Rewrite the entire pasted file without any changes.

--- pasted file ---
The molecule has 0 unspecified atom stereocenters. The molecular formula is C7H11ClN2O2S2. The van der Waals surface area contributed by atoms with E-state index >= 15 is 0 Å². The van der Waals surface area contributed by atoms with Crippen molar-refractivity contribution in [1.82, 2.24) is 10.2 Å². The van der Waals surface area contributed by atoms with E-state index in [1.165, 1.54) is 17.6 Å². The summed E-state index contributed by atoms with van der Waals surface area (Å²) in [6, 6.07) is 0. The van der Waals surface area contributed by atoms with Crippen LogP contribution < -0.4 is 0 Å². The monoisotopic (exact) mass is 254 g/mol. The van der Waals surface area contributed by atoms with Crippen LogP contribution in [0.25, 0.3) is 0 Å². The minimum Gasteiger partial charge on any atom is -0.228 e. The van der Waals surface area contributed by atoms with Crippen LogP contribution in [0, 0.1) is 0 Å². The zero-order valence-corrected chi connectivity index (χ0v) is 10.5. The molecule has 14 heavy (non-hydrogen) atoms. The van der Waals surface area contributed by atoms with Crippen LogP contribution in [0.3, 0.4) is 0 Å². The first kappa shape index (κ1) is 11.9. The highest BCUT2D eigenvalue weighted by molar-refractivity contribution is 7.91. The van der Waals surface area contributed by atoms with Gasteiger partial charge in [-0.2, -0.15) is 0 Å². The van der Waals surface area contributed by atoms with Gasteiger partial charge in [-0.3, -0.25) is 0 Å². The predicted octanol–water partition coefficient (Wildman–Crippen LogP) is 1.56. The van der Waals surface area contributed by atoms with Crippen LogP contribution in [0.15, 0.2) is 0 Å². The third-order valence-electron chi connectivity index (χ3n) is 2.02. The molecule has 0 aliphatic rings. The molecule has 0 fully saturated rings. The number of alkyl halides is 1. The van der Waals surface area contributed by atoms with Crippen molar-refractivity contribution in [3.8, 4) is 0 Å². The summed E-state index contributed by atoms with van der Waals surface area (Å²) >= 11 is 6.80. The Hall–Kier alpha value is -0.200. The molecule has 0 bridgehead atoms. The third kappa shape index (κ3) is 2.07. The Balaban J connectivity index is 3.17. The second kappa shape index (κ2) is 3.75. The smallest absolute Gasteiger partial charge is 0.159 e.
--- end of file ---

The molecule has 0 unspecified atom stereocenters. The molecular formula is C7H11ClN2O2S2. The van der Waals surface area contributed by atoms with E-state index >= 15 is 0 Å². The van der Waals surface area contributed by atoms with Crippen molar-refractivity contribution in [1.82, 2.24) is 10.2 Å². The van der Waals surface area contributed by atoms with E-state index in [1.165, 1.54) is 17.6 Å². The summed E-state index contributed by atoms with van der Waals surface area (Å²) in [6, 6.07) is 0. The van der Waals surface area contributed by atoms with Crippen LogP contribution < -0.4 is 0 Å². The monoisotopic (exact) mass is 254 g/mol. The van der Waals surface area contributed by atoms with Crippen LogP contribution in [0.25, 0.3) is 0 Å². The minimum Gasteiger partial charge on any atom is -0.228 e. The van der Waals surface area contributed by atoms with Crippen LogP contribution in [0, 0.1) is 0 Å². The zero-order valence-corrected chi connectivity index (χ0v) is 10.5. The molecule has 14 heavy (non-hydrogen) atoms. The van der Waals surface area contributed by atoms with Crippen LogP contribution in [0.3, 0.4) is 0 Å². The first kappa shape index (κ1) is 11.9. The highest BCUT2D eigenvalue weighted by molar-refractivity contribution is 7.91. The van der Waals surface area contributed by atoms with Gasteiger partial charge in [-0.2, -0.15) is 0 Å². The van der Waals surface area contributed by atoms with Gasteiger partial charge in [-0.3, -0.25) is 0 Å². The predicted octanol–water partition coefficient (Wildman–Crippen LogP) is 1.56. The van der Waals surface area contributed by atoms with Crippen LogP contribution in [0.15, 0.2) is 0 Å². The third-order valence-electron chi connectivity index (χ3n) is 2.02. The molecule has 0 aliphatic rings. The molecule has 0 fully saturated rings. The number of alkyl halides is 1. The van der Waals surface area contributed by atoms with Crippen molar-refractivity contribution in [3.8, 4) is 0 Å². The summed E-state index contributed by atoms with van der Waals surface area (Å²) >= 11 is 6.80. The Hall–Kier alpha value is -0.200. The molecule has 0 bridgehead atoms. The third kappa shape index (κ3) is 2.07. The Balaban J connectivity index is 3.17. The second kappa shape index (κ2) is 3.75. The smallest absolute Gasteiger partial charge is 0.159 e.